Written By Rajnish
“There is no one identity for women as a group or class. There are multiple identities within the large class of women for whom the law has entitled the conferment of rights.” Justice D.Y. Chandrachud observed Saturday when he was speaking on ‘Empowerment of Women Through Legal Awareness’ organized by NALSA in collaboration with the National Commission for Women.
Justice Chandrachud in continuation of the above remarks stated “it is important for us to understand that there must be an intersectional approach to discrimination and violence which women face”
While elaborating the above premise he said that, when he came across discrimination against Scheduled Class woman,in his judgment he himself has observed that the identity of a woman associated with her caste, her class, religion, disability, and sexual orientation, she may face violence and discrimination due to 2 or more grounds simultaneously. Transgender woman, facing violence face violence on the grounds of their heterodox gender identity and woman both.
Justice Chandrachud in the course of his speech also observed that the Constitution is a transformative document for tackling the deeply rooted patriarchal notions and inequalities and further enactments of different women centric laws like Domestic Violence Law, Prevention of Sexual Harassment at Work Place act have been enacted to achieve the fulfilling of constitution rights promised by constitutional makers. But, in every-day life as a judge, we came across various injustices against women. There are real-life situations which show that there is a great divergence between ideals of the law and the real state of the society today” justice added.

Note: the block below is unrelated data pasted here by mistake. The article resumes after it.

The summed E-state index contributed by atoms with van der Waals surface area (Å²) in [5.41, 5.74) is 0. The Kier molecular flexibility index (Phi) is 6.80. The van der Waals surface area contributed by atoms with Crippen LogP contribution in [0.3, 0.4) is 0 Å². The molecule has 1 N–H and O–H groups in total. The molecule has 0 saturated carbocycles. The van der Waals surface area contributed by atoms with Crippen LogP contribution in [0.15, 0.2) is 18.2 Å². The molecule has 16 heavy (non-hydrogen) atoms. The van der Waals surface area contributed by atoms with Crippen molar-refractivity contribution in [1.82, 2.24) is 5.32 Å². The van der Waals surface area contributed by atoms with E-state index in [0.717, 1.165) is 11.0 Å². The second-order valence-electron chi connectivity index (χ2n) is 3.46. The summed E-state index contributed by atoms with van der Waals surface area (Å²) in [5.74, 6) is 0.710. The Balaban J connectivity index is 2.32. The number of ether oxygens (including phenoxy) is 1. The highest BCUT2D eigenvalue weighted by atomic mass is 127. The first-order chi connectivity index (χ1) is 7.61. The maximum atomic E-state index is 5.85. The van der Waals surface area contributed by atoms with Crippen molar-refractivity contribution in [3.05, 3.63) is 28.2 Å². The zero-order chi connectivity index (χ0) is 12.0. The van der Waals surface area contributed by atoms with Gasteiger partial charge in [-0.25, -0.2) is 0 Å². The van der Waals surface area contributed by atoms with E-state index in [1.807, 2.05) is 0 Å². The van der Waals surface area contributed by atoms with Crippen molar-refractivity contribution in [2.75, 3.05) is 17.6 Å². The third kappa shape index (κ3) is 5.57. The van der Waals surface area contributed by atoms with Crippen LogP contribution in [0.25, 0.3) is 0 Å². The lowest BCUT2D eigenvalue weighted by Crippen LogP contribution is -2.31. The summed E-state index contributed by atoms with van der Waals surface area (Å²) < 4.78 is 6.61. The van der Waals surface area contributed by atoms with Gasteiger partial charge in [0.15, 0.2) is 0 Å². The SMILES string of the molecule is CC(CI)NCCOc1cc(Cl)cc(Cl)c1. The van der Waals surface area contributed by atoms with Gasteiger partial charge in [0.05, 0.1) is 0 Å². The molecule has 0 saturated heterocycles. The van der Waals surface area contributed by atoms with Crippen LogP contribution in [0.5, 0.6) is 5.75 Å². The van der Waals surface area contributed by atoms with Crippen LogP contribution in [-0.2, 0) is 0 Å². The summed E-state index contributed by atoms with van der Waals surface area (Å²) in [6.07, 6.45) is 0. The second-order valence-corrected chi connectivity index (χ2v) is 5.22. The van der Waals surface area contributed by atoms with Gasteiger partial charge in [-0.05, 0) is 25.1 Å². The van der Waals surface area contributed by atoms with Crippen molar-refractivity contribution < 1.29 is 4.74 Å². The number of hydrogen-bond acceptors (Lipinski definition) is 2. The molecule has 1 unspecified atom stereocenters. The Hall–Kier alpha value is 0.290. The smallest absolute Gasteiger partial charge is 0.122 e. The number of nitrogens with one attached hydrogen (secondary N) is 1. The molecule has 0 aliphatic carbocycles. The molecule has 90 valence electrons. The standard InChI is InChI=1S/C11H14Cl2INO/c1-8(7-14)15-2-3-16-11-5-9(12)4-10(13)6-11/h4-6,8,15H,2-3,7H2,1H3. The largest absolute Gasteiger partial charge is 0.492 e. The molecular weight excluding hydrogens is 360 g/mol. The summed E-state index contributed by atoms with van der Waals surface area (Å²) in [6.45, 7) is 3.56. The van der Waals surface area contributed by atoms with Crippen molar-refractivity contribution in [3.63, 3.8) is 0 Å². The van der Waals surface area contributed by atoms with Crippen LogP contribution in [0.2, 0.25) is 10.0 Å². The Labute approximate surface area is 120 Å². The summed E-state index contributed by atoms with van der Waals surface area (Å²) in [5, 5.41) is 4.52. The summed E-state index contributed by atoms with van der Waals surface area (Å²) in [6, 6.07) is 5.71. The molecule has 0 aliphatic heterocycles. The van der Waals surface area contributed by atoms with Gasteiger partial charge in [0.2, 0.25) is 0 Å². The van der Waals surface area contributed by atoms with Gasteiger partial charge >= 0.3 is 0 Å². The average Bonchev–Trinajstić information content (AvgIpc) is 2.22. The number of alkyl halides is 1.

He gave the instance of the above premise as “you came across the daughter-in-law being thrown out from the house in a matrimonial dispute and then when she complains under the DV Act, she is informed that the husband has no right, title or interest in the joint family home that belongs to father!”
Further, he also talked about gender labor division, which revolved around domestic work in the case of women, devoid of leadership roles, further making the woman vulnerable to violence.